Reducing noise levels in hospitals crucial for patients’ sleep

    Sleep is crucial to good health – but a good night’s rest is tough to get in the place where people need it most.

    Researchers at Harvard Medical school’s division of sleep medicine exposed a group of healthy study participants to typical hospital noises — beeping machines, hallway chatter, toilets flushing, helicopters approaching — and measured what woke them up. Electronic sounds were the most disturbing, but other sounds disrupted sleep as well and in some instances, sped up people’s heart rates.

    This research confirms what complaining patients tell hospital administrators all the time and it’s something nurses and doctors worry about since sleep is crucial for recovery.

    Locally, hospitals are trying to tackle this issue.

    Pennsylvania Hospital started a noise reduction initiative in its Philadelphia facilities last year. Dan Wilson spearheads this campaign. He says hospital staff first got a better sense of the noise levels, and then set out to eliminate the worst offenders.

    “Changing to rubber wheels, using rubber soles,” listed Wilson. “Eliminating chirping of the phones, we have phones that have a chirp function when somebody wants to contact you, turning pagers to vibrate, using soft panels on the walls, and softening hard surfaces,” he added.

    Medical machine alarms were another major concern: “We wanted to be sure that we were safe, that our alarms were loud enough that they could be heard, but not too loud,” said Wilson. “We also wanted to be sure that we were responding to our alarms in a faster fashion, that way alarms were not going on for prolonged periods of time, irritating our patients.”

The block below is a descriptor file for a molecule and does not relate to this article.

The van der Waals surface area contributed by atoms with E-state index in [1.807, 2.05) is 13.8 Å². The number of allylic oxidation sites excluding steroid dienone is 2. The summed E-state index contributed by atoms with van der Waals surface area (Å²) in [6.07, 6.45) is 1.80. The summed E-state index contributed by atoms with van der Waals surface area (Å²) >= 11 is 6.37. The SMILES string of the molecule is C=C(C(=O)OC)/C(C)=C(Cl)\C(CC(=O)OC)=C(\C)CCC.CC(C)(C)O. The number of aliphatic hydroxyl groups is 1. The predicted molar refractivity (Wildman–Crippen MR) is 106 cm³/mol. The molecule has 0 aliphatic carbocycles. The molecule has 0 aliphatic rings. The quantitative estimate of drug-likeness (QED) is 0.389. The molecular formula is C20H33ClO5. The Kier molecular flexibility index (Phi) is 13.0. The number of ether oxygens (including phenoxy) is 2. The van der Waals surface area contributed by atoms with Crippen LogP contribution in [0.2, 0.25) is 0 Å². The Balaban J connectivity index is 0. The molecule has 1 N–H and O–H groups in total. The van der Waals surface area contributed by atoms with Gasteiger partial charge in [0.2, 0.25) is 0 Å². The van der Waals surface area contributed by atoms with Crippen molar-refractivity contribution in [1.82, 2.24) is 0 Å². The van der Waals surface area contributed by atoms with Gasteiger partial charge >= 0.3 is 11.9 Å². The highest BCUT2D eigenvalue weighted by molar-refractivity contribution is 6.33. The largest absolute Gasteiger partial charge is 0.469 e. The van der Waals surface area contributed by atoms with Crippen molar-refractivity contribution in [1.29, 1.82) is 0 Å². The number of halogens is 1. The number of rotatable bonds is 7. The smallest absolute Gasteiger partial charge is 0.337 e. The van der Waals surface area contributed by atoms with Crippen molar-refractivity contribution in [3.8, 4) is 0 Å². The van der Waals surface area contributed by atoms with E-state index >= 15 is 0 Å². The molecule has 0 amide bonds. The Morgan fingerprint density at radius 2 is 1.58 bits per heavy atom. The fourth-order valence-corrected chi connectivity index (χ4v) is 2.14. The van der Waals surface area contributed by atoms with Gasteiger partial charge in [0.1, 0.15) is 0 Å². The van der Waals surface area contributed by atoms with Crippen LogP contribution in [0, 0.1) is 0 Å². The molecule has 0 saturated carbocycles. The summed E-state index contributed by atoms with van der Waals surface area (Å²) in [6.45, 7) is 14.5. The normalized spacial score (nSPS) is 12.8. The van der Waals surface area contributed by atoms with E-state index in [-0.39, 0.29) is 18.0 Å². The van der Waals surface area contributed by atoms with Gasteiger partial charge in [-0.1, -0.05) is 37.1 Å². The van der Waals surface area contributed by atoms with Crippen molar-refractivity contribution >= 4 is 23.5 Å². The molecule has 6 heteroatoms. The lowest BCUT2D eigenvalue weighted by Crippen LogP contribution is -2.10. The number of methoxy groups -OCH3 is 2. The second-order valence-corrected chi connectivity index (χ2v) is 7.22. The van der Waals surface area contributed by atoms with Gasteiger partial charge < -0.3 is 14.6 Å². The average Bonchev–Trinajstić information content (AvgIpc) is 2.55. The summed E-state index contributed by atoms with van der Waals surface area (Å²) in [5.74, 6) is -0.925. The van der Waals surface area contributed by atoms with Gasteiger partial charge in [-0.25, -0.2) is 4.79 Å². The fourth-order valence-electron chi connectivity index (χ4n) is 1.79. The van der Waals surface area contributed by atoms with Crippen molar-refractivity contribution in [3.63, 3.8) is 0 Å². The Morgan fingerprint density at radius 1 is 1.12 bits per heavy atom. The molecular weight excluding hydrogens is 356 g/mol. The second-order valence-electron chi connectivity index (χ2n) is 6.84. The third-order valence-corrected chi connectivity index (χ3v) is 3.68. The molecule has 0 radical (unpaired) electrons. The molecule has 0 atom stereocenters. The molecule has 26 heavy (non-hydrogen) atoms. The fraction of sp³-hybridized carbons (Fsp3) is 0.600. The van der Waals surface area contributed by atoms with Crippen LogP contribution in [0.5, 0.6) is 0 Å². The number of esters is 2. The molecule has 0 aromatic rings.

Wilson says the campaign has shown results through patients satisfaction surveys — far fewer now complain about night time disturbances.

    Einstein Health Network is building a brand-new hospital in East Norriton, Montgomery County, and noise levels are on Rich Montalbano’s mind. He is in charge of constructing the 146-bed facility. He says all patient rooms will have windows with blinds on the outside, allowing nurses to peak in.

    “Nursing personnel can look into the room and see if the patient is resting comfortably, or tossing, turning. But they can do that without disturbing the patient. With the doors closed the patient will not hear the noise that emanates from the corridor,” said Montalbano.

    Montalbano says the newest hospitals are constructed with the patient’s experience in mind – to allow for efficient medical procedures, as well as restful recovery.

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